Anorak News | Scare Story: Daily Mail’s Lauren Paxman Says Lucy Hinks’ Waking Coma Was Caused By The Cervical Cancer Jab

Scare Story: Daily Mail’s Lauren Paxman Says Lucy Hinks’ Waking Coma Was Caused By The Cervical Cancer Jab

by | 14th, November 2011

SCARE Story of The Day: The Cervarix vaccine. The Daily Mail’s Lauren Paxman has news of Lucy Hinks:

Lucy Hinks is unable to walk or talk after having injections at school

Parents warn others to check on potential side effects of Cervarix vaccine

The statements are delivered as fact:

Girl, 13, left in ‘waking coma’ and sleeps for 23 hours a day after severe reaction to cervical cancer jabs

The news is clear: the jabs have made Lucy Hinks ill. Only, they might not have.

You might suppose Paxman is the victim of the Mail’s sub-editors, for whom everything is bad. But she states:

A schoolgirl has been left in a ‘waking coma’, too exhausted to open her eyes or speak, after having a cervical cancer vaccine.

The link if made clear. The jab can turn you into a zombie.

Last October and again a month later, Lucy Hinks joined her classmates at school in Wigton in Cumbria to have the HPV jab Cervarix as part of a country-wide programme. By Christmas, she had visited the doctor several times with flu-like symptoms, tiredness and joint pain. After the third injection of the vaccine, in May this year, Lucy began to experience extreme exhaustion. Her health has now deteriorated so badly that for the past seven weeks she has slept for up to 23 hours day.

Horrible. But why is Lucy ill?

Lucy’s parents Pauline Steve live in Port Carlisle, Cumbria. They are “urging parents to find out about the potential side effects of the vaccine, Cervarix”.

Only, the fretful parents might not be the best source of information.

Says Mrs Hinks:

“I would not wish what we’ve been through on anyone. I’ve not seen the whites of Lucy’s eyes for weeks and nobody can tell us when it will turn. I would urge parents to get all the facts, gather as much information as you can. Decide for yourself if it’s right for your child… At first we didn’t pay any major attention to it. We were only aware there was something seriously wrong this July.”

But Paxman says that between October and Christmas Lucy had visited the doctor “several times”.

Lucy, a bright scholar at Nelson Tomlinson School with a gift for maths, had her third and final instalment of the vaccine in May. Soon afterwards, she started displaying signs of exhaustion.

Lucy was in a bad way. She was taken to Carlisle’s Cumberland Infirmary. Back at home, her condition deteriorated. Says Pauline:

“We got a letter from the consultant at the hospital. It says it’s quite possible that this might turn out to be a reaction to the HPV vaccine.”

We do not see the letter, and cannot see how it was phrased.

The worried mother adds:

“She can whisper five words,’ said Mr Hinks, who uses a microphone to help make out Lucy’s barely audible syllables. “She says ‘hurting, toilet, tablet, water’ and, most of all, ‘mum’.”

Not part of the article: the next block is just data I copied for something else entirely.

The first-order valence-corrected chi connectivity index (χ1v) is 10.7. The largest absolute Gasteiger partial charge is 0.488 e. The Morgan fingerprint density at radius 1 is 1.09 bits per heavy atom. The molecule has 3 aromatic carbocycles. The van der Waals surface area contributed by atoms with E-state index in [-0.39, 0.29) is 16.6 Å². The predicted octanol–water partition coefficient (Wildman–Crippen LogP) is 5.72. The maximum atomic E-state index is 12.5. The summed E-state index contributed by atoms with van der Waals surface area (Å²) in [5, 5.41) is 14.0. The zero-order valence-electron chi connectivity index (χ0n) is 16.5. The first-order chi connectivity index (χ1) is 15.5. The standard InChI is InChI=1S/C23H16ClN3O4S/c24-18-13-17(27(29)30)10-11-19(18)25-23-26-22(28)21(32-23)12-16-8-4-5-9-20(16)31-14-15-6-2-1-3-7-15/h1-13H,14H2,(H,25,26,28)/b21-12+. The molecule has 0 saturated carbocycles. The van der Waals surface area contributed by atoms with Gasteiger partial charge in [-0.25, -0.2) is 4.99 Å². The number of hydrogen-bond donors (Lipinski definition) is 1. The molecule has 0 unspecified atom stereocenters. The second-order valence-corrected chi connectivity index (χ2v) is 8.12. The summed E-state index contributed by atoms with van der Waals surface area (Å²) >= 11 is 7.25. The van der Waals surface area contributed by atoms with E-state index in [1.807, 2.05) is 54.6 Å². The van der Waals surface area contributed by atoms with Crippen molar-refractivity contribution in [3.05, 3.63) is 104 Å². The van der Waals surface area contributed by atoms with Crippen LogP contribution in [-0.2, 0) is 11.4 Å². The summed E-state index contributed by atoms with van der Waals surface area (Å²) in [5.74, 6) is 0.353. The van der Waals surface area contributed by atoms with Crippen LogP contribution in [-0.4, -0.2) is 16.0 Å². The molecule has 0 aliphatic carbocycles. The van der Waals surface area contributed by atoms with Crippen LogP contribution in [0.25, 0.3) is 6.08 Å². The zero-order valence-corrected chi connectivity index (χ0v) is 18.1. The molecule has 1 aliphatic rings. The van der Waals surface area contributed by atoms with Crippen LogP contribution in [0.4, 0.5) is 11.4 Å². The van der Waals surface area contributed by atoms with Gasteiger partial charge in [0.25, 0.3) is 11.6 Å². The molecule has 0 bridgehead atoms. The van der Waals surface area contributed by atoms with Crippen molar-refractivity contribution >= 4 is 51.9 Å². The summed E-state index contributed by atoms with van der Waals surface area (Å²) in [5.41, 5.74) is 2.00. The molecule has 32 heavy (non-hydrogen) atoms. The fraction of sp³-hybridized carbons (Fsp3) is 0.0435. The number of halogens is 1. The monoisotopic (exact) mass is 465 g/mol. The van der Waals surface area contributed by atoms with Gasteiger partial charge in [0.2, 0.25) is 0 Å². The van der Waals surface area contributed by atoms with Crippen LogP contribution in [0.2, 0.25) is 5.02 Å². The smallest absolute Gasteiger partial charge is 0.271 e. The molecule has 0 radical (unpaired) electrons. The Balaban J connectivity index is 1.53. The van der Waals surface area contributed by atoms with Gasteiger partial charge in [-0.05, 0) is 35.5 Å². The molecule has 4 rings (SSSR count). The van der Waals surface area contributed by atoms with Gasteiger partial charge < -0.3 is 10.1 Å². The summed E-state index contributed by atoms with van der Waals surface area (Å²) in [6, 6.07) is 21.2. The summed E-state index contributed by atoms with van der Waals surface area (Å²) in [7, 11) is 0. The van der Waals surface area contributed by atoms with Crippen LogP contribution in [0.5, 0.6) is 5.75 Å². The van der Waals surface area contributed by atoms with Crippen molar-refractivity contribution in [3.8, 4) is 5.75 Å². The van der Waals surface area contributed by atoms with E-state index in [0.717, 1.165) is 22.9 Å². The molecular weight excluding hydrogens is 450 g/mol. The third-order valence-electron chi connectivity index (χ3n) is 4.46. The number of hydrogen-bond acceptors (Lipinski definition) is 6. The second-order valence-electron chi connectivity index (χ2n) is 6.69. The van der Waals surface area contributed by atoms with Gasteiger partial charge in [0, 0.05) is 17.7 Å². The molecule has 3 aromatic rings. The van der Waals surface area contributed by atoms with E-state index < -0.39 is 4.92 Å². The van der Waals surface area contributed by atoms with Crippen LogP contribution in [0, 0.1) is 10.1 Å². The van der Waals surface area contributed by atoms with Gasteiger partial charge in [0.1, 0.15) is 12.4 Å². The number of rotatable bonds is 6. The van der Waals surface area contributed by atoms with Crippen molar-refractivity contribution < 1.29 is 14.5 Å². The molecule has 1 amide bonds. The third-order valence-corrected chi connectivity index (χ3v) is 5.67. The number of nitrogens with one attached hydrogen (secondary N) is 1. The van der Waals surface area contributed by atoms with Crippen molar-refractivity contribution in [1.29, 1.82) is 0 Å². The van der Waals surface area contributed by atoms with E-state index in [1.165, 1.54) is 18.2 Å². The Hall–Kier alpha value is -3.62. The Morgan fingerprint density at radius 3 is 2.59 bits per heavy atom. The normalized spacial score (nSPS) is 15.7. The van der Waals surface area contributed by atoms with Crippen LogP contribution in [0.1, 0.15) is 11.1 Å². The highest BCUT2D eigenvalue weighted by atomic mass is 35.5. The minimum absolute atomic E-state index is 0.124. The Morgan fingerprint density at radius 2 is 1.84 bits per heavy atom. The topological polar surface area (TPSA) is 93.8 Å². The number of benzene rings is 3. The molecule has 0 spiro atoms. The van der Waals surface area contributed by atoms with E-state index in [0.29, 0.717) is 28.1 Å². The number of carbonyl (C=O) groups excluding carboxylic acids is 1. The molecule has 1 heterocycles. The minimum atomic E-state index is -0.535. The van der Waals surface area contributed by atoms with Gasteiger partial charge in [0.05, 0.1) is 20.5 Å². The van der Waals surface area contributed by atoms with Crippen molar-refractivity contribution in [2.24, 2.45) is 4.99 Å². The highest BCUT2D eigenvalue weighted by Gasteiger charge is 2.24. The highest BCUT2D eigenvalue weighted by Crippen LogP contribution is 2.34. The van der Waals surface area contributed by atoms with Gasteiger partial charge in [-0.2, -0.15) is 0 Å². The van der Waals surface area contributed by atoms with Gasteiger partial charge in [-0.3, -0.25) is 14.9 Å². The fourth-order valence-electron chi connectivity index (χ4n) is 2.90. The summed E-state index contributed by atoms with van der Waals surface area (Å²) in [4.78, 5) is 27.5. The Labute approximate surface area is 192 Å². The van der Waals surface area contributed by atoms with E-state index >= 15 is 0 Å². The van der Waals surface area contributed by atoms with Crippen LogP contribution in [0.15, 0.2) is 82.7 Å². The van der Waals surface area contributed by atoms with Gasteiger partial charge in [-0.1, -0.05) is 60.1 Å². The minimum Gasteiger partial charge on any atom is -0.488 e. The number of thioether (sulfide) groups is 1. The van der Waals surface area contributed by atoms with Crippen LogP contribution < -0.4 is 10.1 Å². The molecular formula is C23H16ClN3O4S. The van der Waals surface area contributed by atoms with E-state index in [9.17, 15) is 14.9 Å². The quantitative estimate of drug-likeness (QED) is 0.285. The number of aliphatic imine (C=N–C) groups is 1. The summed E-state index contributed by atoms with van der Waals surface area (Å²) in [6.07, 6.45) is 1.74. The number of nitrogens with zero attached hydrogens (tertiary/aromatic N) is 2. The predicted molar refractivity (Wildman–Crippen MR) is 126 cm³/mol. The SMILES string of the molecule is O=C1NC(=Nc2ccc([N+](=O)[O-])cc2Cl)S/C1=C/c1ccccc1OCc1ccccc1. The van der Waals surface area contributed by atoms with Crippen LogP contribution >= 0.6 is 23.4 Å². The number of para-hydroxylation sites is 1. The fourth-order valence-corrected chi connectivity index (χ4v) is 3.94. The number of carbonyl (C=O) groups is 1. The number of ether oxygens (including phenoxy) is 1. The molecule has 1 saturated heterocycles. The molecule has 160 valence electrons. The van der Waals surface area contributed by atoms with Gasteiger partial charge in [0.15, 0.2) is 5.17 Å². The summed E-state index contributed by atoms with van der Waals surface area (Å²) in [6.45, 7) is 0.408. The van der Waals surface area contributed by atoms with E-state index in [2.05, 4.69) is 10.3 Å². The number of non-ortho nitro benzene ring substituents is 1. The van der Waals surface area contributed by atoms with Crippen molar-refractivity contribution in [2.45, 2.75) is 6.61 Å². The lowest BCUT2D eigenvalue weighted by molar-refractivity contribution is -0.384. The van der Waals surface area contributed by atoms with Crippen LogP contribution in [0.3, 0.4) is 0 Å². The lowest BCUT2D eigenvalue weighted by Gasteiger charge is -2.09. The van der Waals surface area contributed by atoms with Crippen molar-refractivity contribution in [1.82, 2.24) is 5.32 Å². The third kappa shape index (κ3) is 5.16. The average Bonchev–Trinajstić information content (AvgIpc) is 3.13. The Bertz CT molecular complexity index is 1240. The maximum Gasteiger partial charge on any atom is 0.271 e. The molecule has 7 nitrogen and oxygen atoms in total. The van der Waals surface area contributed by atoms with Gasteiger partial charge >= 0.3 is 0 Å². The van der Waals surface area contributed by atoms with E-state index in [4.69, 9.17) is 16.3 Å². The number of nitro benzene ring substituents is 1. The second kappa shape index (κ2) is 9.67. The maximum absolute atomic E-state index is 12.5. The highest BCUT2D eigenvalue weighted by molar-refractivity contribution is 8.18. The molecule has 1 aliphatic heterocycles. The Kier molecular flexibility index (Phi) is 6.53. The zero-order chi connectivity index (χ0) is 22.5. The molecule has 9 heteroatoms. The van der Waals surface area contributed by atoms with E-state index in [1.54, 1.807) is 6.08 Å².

And all this was caused by the cancer jab?

The couple said doctors are now 95 per cent sure Lucy’s diagnosis of ME/Chronic Fatigue Syndrome (CFS) is correct.

The NHS describes it thus:

Around 250,000 people in the UK have CFS. Anyone can get CFS, although it is more common in women than in men. It usually develops in the early 20s to mid-40s. Children can also be affected, usually between the ages of 13 and 15.

How do you get it?

Contributing factors
The main factors thought to increase the risk of developing CFS are listed below:
• an inherited genetic susceptibility (it is more common in some families)
• viral infections such as glandular fever, which weaken the immune system
• exhaustion and mental stress
• depression
• a recent traumatic event, such as bereavement, divorce or redundancy
• childhood trauma
Exacerbating factors
The following factors are thought to make CFS worse:
• recurring viral or bacterial infections
• not being active enough, or being too active
• stress
• poor diet
• being socially isolated or feeling frustrated and depressed

Back to the Mail:

Mrs Hinks has revisited the decision to allow Lucy to have the vaccine many times.


But the pair say they were never given information about any potential side-effects of the vaccine.

The NHS lists possible side-effects as:

Very common: More than 1 in 10 people who have Cervarix
• headaches
• injection site problems such as redness, swelling, paraesthesiae, pain or hardening of the skin
• musclepain or tenderness
• tiredness
Common: More than 1 in 100 people who have Cervarix
• diarrhoea
• fever
• gastrointestinal problems
• itching
• jointpain
• nausea
• skin rash or rashes
• stomachpain
• urticaria
• vomiting
Uncommon: More than 1 in 1000 people who have Cervarix
• feeling dizzy
• respiratory tractinfection
The frequency of these side-effects is unknown